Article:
Gallery: Porsche Developing a Self-Driving System for their Cars


Porsche is currently taking a cue from Google and developing their very own system for a self-driving car. Known for their sexy streamlined designs, and a capacity to reach high gear in just seconds of hitting the pedal, we were a little perplexed that the company would want to put half the experience of riding a Porsche in the hands of a robot driver.

The engineers at Porsche have been working on a new, more advanced, cruise control system, called the ACC InnoDrive that should completely remove the need to even touch the car’s pedals. The concept behind the design is to create a safer more fuel-efficient vehicle that can be “trained” to best manage you most common routes.

As you repeatedly drive the car to your usual hot spots, the car begins tracking and memorizing the journey, making note of the average speeds, curves in the road and any elevation changes. The car then takes this raw data and uses it to create a trip profile that will provide it with all it needs to get you from point A to point B — you do however have to steer the vehicle.

At the moment the system is still in its prototype stages, and is being tested out  in Porsche’s Panamera S.

Via Physorg


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  1. caeman July 1, 2011 at 9:33 am

    Self-driving. Pfft! It’s called taking the bus. Come on people! Part of the excitement and intrigue of owning a car is to the spirit of the driving itself. Maybe you city folks have just become jaded with your packed highways and city streets.

  2. lazyreader July 1, 2011 at 8:04 am

    Look above the system is called “Kit”. Over the last few years the automobile industry has unleashed a wide array of various technologies that ultimately lead to driverless cars. Volkswagen had announced that it has developed a car that incorporates a “temporary auto pilot” (TAP) that can drive at up to 80 mph. The car will steer within lanes, avoid and pass other cars, and obey speed limits. Unlike a fully driverless car, the temporary auto pilot is for highways only and can’t navigate streets. It also requires a human observer to watch for emergency situations. But it should greatly reduce accidents due to distracted driving.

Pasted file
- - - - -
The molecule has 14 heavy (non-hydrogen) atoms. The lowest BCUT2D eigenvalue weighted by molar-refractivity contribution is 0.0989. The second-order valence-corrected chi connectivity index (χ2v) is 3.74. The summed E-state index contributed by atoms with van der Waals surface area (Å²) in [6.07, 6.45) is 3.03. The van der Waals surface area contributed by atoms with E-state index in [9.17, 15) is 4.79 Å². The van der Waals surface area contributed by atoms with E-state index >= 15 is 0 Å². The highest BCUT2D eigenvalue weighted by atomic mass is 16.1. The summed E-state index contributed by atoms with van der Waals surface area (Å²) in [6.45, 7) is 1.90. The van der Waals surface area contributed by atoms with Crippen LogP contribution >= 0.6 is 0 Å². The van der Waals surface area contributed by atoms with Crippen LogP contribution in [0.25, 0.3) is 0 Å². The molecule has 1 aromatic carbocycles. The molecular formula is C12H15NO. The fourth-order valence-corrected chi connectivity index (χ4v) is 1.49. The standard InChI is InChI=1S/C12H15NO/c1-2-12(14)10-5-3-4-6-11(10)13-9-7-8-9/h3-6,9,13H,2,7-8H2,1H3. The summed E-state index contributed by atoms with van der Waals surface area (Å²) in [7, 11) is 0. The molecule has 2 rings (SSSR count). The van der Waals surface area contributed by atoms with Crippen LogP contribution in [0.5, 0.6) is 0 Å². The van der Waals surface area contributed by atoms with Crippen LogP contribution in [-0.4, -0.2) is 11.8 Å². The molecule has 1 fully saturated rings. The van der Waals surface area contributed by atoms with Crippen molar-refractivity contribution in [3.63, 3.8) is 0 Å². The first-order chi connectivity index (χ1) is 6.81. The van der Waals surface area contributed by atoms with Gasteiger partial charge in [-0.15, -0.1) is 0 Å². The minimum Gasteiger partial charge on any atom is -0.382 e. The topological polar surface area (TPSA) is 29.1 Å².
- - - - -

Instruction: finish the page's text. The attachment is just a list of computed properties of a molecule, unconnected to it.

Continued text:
A lot of cars have an option called adaptive cruise control or ACC, which uses radar or laser sensors to measure what appropriate distances to keep. It also has software to apply the brakes or the gas pedal to follow behind other cars on the highway and do so at closer distance more safely and alerts you when to take needed action allowing more cars to be on the highway per hour. Right now the technology is found in luxury cars or higher end vehicles. Automakers should work to make the technology cheaper so it can be added to nearly any car whose typical cost is less than 15-20 thousand dollars; since it may only be a 1,500 dollar option, whats that for a 18,000 dollar sedan. Most of the advanced technology found in luxury cars eventually finds it’s way into generic models in as little as a few years such as original cruise control, automatic windows, dashboard navigation systems. It’ll be worth it. Once 15-20 percent of cars on the road use ACC on the highways regularly, congestion will be nearly cut in half and fuel savings will significantly improve because we wont idle on the highway so much. Interstate Highways only account for 4 percent of all our roads, but account for 25 percent of traffic and miles driven. De-congesting our major highways will lead to big fuel savings and money savings, and the cost would be transferred to the drivers (the ones responsible for making the roads congested) rather than the huge public costs associated with building additional roads. Most of the technology developed is just 90 percent of what a driverless car is. Systems like Lane Departure Warning, Information displays, visibility aids to alert blind people, automatic parking, etc. We should push the initiative for driverless cars or at least semi-driverless cars. Nevada became the first jurisdiction in the world where driverless vehicles can be legally operated on public roads. Why push for transit which is always over budget and really expensive per capita when you can spend less in an automated vehicle.

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